Tigers beat White Sox 3-2 on Reyes' deep sac fly in 10th

DETROIT, MICHIGAN - SEPTEMBER 16: Yoan Moncada #10 of the Chicago White Sox walks to the dugout after losing to the Detroit Tigers 3-2 in ten innings at Comerica Park on September 16, 2022 in Detroit, Michigan. (Photo by Gregory Shamus/Getty Images)

Victor Reyes hit a deep flyball to center field in the 10th inning, scoring automatic runner Ryan Kreidler from third base and giving the Detroit Tigers a 3-2 win over the Chicago White Sox on Friday night.

"This is a great win — there's no question about it," Tigers manager A.J. Hinch said. "Whether you love or hate the extra-inning rule, it creates a lot of action. That was a fun way to win a game."

The White Sox fell four games behind the Cleveland Guardians in the AL Central.

"We can't be thinking about what Minnesota and Cleveland are doing unless we are playing them," interim manager Miguel Cairo said. "We can only focus on winning the game we are playing."

Tigers reliever Alex Lange (5-4) struck out the side in the 10th, and Willi Castro started the bottom half with a bunt. Liam Hendriks (3-4) fielded it, looked at Kreidler going to third, then bounced his throw to first, putting runners on the corners.

The error was the second of Hendriks' 12-year career.

"That was a pretty bad time to have one," he said. "If I make the right play there, Reyes is the third out and we're hitting again in the 11th."

Riley Greene struck out before Reyes hit his game-ending sacrifice fly on a 1-2 fastball. Adam Engel made a running catch but had no chance to throw out Kreidler.


"I had gotten him to swing at two high fastballs and I thought I could get another one past him," Hendriks said. "I missed low and he put a good swing on it."

Chicago trailed 2-0 after seven innings but tied the game in the eighth, spoiling a scoreless seven-inning, three-hit outing by Tigers starter Matt Manning.

"This was great," Manning said. "I think (the White Sox) thought they were going to come in and get some easy wins. We didn't like that, so we were going to fight back."

Josh Harrison doubled off reliever Joe Jimenez with one out in the eighth, and Elvis Andrus reached on an infield single off Kreidler’s glove at third.

Yoan Moncada popped out, but Jose Abreu doubled past Kreidler’s dive to tie the game. Abreu has a career average of .349 with 118 RBIs in 142 games against the Tigers.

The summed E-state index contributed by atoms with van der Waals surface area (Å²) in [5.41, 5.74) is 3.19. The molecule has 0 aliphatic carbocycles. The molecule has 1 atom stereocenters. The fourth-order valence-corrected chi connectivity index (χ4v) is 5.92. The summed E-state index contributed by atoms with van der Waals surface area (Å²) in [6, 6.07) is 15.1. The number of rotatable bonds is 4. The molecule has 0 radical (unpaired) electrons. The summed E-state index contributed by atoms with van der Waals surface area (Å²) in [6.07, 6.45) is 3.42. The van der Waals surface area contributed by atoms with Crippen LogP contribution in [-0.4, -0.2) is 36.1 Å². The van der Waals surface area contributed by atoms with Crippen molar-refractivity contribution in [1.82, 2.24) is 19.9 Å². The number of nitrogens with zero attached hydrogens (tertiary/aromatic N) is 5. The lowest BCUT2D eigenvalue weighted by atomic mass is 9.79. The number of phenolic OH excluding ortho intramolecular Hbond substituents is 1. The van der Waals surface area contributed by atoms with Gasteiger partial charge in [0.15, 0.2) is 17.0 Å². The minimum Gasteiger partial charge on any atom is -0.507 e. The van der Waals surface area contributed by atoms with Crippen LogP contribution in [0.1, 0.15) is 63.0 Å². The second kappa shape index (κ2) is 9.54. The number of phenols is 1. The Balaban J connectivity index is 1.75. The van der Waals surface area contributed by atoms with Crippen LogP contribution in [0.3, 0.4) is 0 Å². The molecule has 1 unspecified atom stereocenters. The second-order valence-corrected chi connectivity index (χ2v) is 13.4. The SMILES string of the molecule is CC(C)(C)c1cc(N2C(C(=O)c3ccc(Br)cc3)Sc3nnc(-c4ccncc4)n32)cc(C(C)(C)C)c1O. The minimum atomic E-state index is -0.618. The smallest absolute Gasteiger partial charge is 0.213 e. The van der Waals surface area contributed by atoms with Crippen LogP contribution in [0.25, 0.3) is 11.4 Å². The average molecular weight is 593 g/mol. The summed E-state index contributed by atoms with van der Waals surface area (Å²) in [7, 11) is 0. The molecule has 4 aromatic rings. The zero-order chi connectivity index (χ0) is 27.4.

"I liked the way we battled back," Cairo said. "We got Jose a chance and he got us that double to put us right back into the game."

The Tigers had a scoring chance in the bottom of the inning with Javier Báez on third and one out.

However, Joe Kelly struck out Spencer Torkelson, and when the third strike bounced away from Yasmani Grandal, Kelly picked it up and threw to Grandal in time to retire Báez at the plate.

"That's a tough read for Javy, and I hate to criticize aggressiveness — he's trying to make a play," Hinch said. "But (Torkelson) has to run to first — we messed that play up a couple ways."

Andrus had three singles, including the only two hits Manning allowed in the first six innings.

The Tigers took a 1-0 lead with a two-out rally in the first. Báez singled, Eric Haase drew a walk and Torkelson singled to center.

Báez tripled with two out in the fifth, but Jimmy Lambert came out of the White Sox bullpen to strike out Haase.

Chicago threatened in the sixth when Andrus reached on shortstop Báez's throwing error, stole second and moved to third on Yoan Moncada's flyball. Manning, though, retired Jose Abreu on a routine fly to center.

Jonathan Schoop put the Tigers up 2-0 with a two-out homer off Lambert in the sixth, and Manning pitched around Eloy Jimenez's leadoff double in the seventh.

"That was a heck of a game by a young pitcher facing a team in a pennant race," Hinch said.


The other error in Hendriks' 465-game career came on Sept. 5, 2017. While playing for Oakland, he threw away a pickoff attempt in a 10-3 loss to Seattle.


Báez finished 3-for-3 with a triple, a double, a single, a walk, a stolen base and two errors. He has 26 errors and 25 walks this season.

"I've faced these guys a lot when I was in Chicago, so I knew what to expect and I was seeing the ball really well," he said.

In the ninth, he said he lost sight of the ball after Torkelson's whiff.

"I thought the ball rolled over to their dugout and it really went right back to the pitcher," he said. "I didn't really know what to do there."


The teams play the second of a three-game series on Saturday night, with Detroit's Eduardo Rodriguez (3-5, 4.50 ERA) against Chicago's Johnny Cueto (7-8, 3.09).